They have no fear in them

### 16th November 1914

In the yesterday’s letter, Frank reports that the first snow has fallen. The weather was definitely turning. Gleichen reports that at the time “the weather had turned beastly cold—snowstorms and sleet during the day and a hard frost at night”.

Frank gives Mabel his location by referencing the London Scottish. They had achieved the dubious honour of being the first Territorial battalion to see action. They lost nearly half their strength preventing the Germans breaking through the allies’ lines on the 31st October at Messines. He also mentions the Indian Corps which would have been from his time at La Bassée and seems especially impressed by the Gurkhas, who allegedly terrified the Germans “with their knives in their hands coming after them they have no fear in them when they start”. The letter is the most expressive of all the letters so far. His description of the hopelessness of men trapped out in the open is very moving.

Frank mentions a winner of the “French Legion of Honour who was killed.” The truth of this story is quite tragic. The battalion was awarded a Médaille Militaire, a French award that could also be given to foreign nationals. Lieutenant-Colonel Bols had decided it should be awarded to the machine gun section for its work on the 26th August at Mons. It’s not clear what date this happened or why the battalion won the award. It’s a story I will return to. Private Thomas Anthony Skipsey was selected as its recipient by the rest of the machine gun section. He remarked that he “would be the first to meet trouble”. He wasn’t wrong. On the 13th October Skipsey was shot and killed. The medal isn’t listed on his Medal Card, nor in the Medal Rolls, but it is noted on his CWGC casualty details page.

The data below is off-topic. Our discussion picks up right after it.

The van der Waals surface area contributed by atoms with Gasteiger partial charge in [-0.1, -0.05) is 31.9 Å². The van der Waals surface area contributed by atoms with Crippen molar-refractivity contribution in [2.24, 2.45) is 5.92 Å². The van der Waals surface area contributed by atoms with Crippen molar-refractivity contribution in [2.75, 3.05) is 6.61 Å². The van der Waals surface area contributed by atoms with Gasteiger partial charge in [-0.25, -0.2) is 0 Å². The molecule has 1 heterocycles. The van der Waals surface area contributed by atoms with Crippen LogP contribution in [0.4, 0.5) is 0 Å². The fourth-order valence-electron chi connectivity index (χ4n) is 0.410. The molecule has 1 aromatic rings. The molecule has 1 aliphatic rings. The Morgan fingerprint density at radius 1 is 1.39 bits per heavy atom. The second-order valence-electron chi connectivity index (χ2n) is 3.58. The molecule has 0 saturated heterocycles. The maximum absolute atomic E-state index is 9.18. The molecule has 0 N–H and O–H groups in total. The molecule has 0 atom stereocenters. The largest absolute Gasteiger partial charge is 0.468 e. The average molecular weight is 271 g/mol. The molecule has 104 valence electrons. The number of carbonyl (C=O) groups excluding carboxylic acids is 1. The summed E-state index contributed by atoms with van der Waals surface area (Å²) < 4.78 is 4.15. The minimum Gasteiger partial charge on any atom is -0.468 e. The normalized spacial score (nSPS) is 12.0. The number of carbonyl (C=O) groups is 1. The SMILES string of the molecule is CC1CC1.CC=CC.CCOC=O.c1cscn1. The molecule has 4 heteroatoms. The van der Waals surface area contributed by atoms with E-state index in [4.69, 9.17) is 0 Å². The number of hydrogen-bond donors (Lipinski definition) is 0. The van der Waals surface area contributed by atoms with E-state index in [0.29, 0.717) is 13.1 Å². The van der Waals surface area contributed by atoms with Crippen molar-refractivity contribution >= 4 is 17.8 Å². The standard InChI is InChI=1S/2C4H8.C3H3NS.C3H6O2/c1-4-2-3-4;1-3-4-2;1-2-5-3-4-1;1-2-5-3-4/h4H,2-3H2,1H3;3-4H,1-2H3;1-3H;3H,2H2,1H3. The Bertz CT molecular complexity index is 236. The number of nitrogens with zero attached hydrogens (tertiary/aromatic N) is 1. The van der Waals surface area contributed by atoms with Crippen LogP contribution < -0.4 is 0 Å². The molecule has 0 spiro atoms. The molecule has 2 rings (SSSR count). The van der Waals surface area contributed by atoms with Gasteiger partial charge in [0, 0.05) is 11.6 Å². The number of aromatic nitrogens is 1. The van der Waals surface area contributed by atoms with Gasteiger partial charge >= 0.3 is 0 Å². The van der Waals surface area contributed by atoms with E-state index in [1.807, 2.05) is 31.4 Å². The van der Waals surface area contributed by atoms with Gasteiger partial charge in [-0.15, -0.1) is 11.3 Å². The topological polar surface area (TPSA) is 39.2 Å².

The Dorsets began to withdraw from their positions, getting ready for welcome relief. D Company went first, assembling at Battalion HQ with C Company at 6am. The machine gun was withdrawn from A Company’s trench.

At 2pm tragedy struck B Company. Some high explosive shells burst in one of their their trenches and buried part of a platoon. Men from C Company were sent to support them. At 6pm A and B Companies were ordered to withdraw from their positions but that was cancelled just half and hour later.

11th Brigade had already been informed that the Dorsets were to remain in their command for another day so all this movement seems to have been rather a waste of time. The 11th Brigade’s diary also rather testily notes that snipers had infiltrated the lines behind Hill 63 and the Dorsets are ordered to catch them. Lieutenant-Colonel Butler “suggests” the Dorsets assign observation posts on the top of the hill. The lack of any mention of this in the Dorsets’ war diary suggest to me that this “suggestion” carried a bit more weight than that.